A. Cubes Sorting
time limit per test
1 second
memory limit per test
256 megabytes
input
standard input
output
standard output
For god's sake, you're boxes with legs! It is literally your only purpose! Walking onto buttons! How can you not do the one thing you were designed for?

Oh, that's funny, is it? Oh it's funny? Because we've been at this for twelve hours and you haven't solved it either, so I don't know why you're laughing. You've got one hour! Solve it!

Wheatley decided to try to make a test chamber. He made a nice test chamber, but there was only one detail absent — cubes.

For completing the chamber Wheatley needs $n$ cubes. $i$-th cube has a volume $a_i$.

Wheatley has to place cubes in such a way that they would be sorted in a non-decreasing order by their volume. Formally, for each $i>1$, $a_{i-1} \le a_i$ must hold.

To achieve his goal, Wheatley can exchange two neighbouring cubes. It means that for any $i>1$ you can exchange cubes on positions $i-1$ and $i$.

But there is a problem: Wheatley is very impatient. If Wheatley needs more than $\frac{n \cdot (n-1)}{2}-1$ exchange operations, he won't do this boring work.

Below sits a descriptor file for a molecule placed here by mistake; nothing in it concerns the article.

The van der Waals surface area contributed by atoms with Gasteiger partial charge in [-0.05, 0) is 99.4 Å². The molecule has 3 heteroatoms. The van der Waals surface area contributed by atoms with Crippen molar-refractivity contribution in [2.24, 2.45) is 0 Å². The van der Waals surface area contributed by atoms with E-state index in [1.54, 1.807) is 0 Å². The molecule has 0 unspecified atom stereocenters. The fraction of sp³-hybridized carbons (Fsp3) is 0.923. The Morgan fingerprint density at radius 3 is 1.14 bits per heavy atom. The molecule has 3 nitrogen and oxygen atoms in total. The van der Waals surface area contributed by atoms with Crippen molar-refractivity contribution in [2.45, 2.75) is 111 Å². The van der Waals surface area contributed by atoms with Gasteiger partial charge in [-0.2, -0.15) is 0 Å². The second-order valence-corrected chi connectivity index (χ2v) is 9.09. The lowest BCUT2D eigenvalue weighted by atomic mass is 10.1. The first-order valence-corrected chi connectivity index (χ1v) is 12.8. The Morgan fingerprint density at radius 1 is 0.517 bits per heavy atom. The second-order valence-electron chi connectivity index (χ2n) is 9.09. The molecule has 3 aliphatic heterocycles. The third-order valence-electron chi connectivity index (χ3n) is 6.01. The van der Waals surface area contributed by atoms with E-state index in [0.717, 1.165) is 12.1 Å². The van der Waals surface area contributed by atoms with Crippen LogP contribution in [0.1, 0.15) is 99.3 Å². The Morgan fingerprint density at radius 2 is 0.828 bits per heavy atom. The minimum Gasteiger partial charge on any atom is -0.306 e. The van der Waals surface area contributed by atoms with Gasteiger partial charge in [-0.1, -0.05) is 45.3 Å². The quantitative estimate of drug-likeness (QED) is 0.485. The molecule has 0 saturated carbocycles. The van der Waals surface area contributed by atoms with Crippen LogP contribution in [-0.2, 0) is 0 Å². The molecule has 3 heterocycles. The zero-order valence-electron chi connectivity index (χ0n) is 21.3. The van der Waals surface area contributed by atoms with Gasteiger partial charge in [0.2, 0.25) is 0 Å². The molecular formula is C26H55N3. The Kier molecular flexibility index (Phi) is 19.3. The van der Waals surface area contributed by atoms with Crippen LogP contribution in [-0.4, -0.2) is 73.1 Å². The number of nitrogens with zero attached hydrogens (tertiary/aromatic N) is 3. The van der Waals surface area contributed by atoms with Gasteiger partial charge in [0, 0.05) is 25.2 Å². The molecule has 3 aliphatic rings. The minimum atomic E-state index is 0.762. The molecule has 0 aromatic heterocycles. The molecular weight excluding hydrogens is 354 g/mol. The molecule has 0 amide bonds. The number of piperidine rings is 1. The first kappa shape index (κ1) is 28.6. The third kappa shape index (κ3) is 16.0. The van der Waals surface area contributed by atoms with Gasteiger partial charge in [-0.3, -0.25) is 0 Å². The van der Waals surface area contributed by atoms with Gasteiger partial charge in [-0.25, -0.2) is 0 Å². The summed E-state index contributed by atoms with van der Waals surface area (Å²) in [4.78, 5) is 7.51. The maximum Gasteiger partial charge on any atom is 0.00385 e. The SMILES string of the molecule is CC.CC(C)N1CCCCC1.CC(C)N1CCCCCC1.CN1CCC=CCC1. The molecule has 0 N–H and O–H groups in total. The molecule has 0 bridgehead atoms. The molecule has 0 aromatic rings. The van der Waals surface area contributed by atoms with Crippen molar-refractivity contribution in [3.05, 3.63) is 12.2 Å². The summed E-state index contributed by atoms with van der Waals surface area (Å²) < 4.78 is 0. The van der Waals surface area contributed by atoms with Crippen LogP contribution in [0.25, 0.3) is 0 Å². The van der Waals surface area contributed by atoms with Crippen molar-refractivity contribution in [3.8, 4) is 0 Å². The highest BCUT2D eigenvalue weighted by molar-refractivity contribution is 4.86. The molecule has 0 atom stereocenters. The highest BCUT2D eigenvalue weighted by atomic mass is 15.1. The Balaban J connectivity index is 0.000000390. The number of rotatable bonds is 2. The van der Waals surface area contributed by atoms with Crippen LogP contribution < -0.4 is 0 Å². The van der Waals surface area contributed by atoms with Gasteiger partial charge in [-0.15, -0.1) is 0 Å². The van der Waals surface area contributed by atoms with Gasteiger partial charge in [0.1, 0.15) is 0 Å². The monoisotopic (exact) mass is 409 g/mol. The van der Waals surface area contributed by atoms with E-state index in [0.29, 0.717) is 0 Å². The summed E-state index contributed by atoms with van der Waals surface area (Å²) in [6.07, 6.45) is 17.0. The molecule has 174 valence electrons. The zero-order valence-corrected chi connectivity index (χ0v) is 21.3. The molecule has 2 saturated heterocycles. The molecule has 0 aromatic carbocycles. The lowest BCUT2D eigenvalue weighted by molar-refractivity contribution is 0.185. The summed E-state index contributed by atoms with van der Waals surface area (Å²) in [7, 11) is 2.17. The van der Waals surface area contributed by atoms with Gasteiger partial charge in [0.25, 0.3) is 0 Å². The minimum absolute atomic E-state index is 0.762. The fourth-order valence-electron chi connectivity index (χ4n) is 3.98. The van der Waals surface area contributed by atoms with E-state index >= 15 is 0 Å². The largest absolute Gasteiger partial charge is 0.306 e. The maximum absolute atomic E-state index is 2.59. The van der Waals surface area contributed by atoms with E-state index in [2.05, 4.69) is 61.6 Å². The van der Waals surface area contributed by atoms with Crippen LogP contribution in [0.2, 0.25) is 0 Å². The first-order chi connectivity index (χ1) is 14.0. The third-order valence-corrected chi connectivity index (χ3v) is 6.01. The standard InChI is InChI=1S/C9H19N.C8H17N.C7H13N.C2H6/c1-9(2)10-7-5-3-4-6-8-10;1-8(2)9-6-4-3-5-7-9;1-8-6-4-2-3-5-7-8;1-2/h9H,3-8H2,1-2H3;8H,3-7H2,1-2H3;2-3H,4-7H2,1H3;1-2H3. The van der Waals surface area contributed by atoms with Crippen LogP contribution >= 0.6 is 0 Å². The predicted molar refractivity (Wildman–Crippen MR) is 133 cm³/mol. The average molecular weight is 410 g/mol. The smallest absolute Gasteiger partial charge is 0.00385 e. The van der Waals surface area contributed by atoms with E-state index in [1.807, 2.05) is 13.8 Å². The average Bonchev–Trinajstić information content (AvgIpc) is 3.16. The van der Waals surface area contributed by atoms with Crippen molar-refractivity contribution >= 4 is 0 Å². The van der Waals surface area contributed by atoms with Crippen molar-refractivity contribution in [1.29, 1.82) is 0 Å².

Wheatly wants to know: can cubes be sorted under this conditions?

Input

Each test contains multiple test cases.

The first line contains one positive integer $t$ ($1 \le t \le 1000$), denoting the number of test cases. Description of the test cases follows.

The first line of each test case contains one positive integer $n$ ($2 \le n \le 5 \cdot 10^4$) — number of cubes.

The second line contains $n$ positive integers $a_i$ ($1 \le a_i \le 10^9$) — volumes of cubes.

It is guaranteed that the sum of $n$ over all test cases does not exceed $10^5$.

Output

For each test case, print a word in a single line: "YES" (without quotation marks) if the cubes can be sorted and "NO" (without quotation marks) otherwise.

Example
Input
3
5
5 3 2 1 4
6
2 2 2 2 2 2
2
2 1

Output
YES
YES
NO

Note

In the first test case it is possible to sort all the cubes in $7$ exchanges.

In the second test case the cubes are already sorted.

In the third test case we can make $0$ exchanges, but the cubes are not sorted yet, so the answer is "NO".